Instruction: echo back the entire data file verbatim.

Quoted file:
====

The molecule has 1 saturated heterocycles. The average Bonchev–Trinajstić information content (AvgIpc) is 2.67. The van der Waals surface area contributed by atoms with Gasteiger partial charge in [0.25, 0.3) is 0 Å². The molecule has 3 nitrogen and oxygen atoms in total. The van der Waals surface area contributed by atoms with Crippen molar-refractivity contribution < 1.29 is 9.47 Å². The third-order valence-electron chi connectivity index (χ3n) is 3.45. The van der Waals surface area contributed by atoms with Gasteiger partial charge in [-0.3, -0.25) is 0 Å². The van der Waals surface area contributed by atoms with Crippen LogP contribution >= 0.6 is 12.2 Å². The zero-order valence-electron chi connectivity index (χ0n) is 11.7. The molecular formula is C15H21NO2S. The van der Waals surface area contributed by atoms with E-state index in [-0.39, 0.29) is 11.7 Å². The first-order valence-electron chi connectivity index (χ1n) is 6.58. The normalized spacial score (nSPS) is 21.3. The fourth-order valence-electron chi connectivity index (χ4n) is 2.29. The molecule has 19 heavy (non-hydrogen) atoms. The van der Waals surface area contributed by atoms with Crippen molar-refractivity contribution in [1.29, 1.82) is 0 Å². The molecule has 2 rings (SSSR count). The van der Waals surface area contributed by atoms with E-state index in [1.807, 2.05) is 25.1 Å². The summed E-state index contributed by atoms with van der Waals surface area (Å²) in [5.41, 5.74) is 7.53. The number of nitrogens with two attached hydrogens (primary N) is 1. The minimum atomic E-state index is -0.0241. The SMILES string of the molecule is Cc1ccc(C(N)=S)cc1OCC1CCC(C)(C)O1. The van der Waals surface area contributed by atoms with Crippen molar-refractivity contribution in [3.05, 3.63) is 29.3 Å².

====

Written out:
The molecule has 1 saturated heterocycles. The average Bonchev–Trinajstić information content (AvgIpc) is 2.67. The van der Waals surface area contributed by atoms with Gasteiger partial charge in [0.25, 0.3) is 0 Å². The molecule has 3 nitrogen and oxygen atoms in total. The van der Waals surface area contributed by atoms with Crippen molar-refractivity contribution < 1.29 is 9.47 Å². The third-order valence-electron chi connectivity index (χ3n) is 3.45. The van der Waals surface area contributed by atoms with Gasteiger partial charge in [-0.3, -0.25) is 0 Å². The van der Waals surface area contributed by atoms with Crippen LogP contribution >= 0.6 is 12.2 Å². The zero-order valence-electron chi connectivity index (χ0n) is 11.7. The molecular formula is C15H21NO2S. The van der Waals surface area contributed by atoms with E-state index in [-0.39, 0.29) is 11.7 Å². The first-order valence-electron chi connectivity index (χ1n) is 6.58. The normalized spacial score (nSPS) is 21.3. The fourth-order valence-electron chi connectivity index (χ4n) is 2.29. The molecule has 19 heavy (non-hydrogen) atoms. The van der Waals surface area contributed by atoms with Crippen molar-refractivity contribution in [1.29, 1.82) is 0 Å². The molecule has 2 rings (SSSR count). The van der Waals surface area contributed by atoms with E-state index in [1.807, 2.05) is 25.1 Å². The summed E-state index contributed by atoms with van der Waals surface area (Å²) in [5.41, 5.74) is 7.53. The number of nitrogens with two attached hydrogens (primary N) is 1. The minimum atomic E-state index is -0.0241. The SMILES string of the molecule is Cc1ccc(C(N)=S)cc1OCC1CCC(C)(C)O1. The van der Waals surface area contributed by atoms with Crippen molar-refractivity contribution in [3.05, 3.63) is 29.3 Å².